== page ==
Comment: Is peace merely the absence of violent conflict?

Hundreds of peals of islands, azure lagoons, and white sandy beaches scattered over 90,000 square kilometres in the middle of Indian Ocean, making up the Muslim nation the Maldives. This tropical archipelago is isolated from the rest of the world, attracting thousands of high-class honeymooners, holiday makers and celebrities.

The Maldives has been branded internationally as a luxury tourist destination by selling the three products gifted by nature: sun, sand and sea. The Maldives is reputed internationally for its peace, tranquillity and harmony, unlike the killings, attacks and explosions seen in some of the conflicted areas like Jammu, Kashmir and Afghanistan.

Maldives is formed of 1,190 islands, with a 100 percent Muslim population of 300,000. Around 200 islands are inhabited, and nearly 100 islands are developed as luxury tourist resorts.

Political instability

The concealed dark side of the Maldives was exposed to the world in 2003, when a prisoner in Maafushi Jail – the largest prison in the Maldives – was beaten to death.

For the first time in the recent history, public unrest rocked the country, and the headlines of the Maldive politics printed in the international media. The incident triggered a prison riot, killing three more inmates and injuring many more. Further, multiple protests erupted in the capital city Male’, and blazing fires in several state-owned buildings and properties.

The protests and demonstrations gave an impression to the world that although the tourists were invited to rest on the beaches in the Maldives, there was no real peace for the citizens during Maumoon Abdul Gayoom’s regime, had ruled since November 11, 1978. During his dictatorial regime, political opponents’ movements were suppressed and there was no free media. The citizens were controlled by the state, the same way we see in communist regimes like Libya and North Korea. The executive, legislative and judiciary were under direct control of the president.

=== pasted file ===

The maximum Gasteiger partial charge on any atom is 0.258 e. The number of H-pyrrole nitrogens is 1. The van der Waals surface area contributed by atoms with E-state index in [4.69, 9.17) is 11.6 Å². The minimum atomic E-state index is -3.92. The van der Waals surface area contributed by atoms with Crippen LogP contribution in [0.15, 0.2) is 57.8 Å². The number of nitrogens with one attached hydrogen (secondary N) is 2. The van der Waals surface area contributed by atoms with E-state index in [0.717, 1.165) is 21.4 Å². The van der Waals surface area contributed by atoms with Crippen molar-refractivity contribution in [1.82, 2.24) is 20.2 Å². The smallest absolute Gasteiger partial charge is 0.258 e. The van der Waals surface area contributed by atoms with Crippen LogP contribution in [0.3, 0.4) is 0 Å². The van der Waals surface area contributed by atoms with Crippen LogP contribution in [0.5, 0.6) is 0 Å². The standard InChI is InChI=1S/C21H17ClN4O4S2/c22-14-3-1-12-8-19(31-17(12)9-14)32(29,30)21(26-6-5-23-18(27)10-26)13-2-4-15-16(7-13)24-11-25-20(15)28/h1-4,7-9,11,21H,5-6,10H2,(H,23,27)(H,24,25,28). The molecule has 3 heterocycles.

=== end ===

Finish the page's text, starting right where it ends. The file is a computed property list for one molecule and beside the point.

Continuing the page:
Journey for a democracy

On 12 August 2004, thousands of frustrated Maldivians gathered in the Republic Square of the capital Male’ demanding freedom, the same manner in which we have recently witnessed gatherings in Egypt’s Tahrir Square to oust the dictator Hosni Mubarak.

To disperse the crowd, a state of emergency was declared by the Gayoom’s government and mass arrests were made. This led to heavy criticism internationally, forcing Gayoom to launch a reform agenda.

During the reform process, the new changes introduced by Gayoom included appointing young intellectuals to the cabinet, establishing independent institutions (like the Human Rights Commission, Elections Commission, Judicial Services Commission, Civil Service Commission, Anti-Corruption Commission and Police Integrity Commission), drafting a new penal code and giving the authority to form political parties through the parliament (Peoples Majlis). The first registered political party is the current ruling Maldivian Democratic Party (MDP).

The new reforms improved human rights, governance and press freedom. The ratification of the new constitution on August 7, 2008, which was drafted by the constitutional assembly, guaranteed greater rights for citizens like freedom of expression, freedom of assembly and right to information.

Mainly, the new constitution had separated the state into three powers, executive, legislative and judiciary.

The voting results of the first multi-party elections in October 2008 proved that the people had really wanted a change. The ruler of 30 years was ousted by his political opponent, MDP candidate Mohamed Nasheed, the current president.


Today, some people make the justification that the countries which are not experiencing violent conflict, like Saudi Arabia, are peaceful nations. But this is a false assumption. This is the peace which is portrayed by the media; giving the readers, listeners and viewers a feeling that violent conflict only obstructs peace.

But realistically, the situation cannot be understood by just a shallow exploration. But it should be analysed much deeper and more broadly to know the real situation. This is what Maldives history has taught us.

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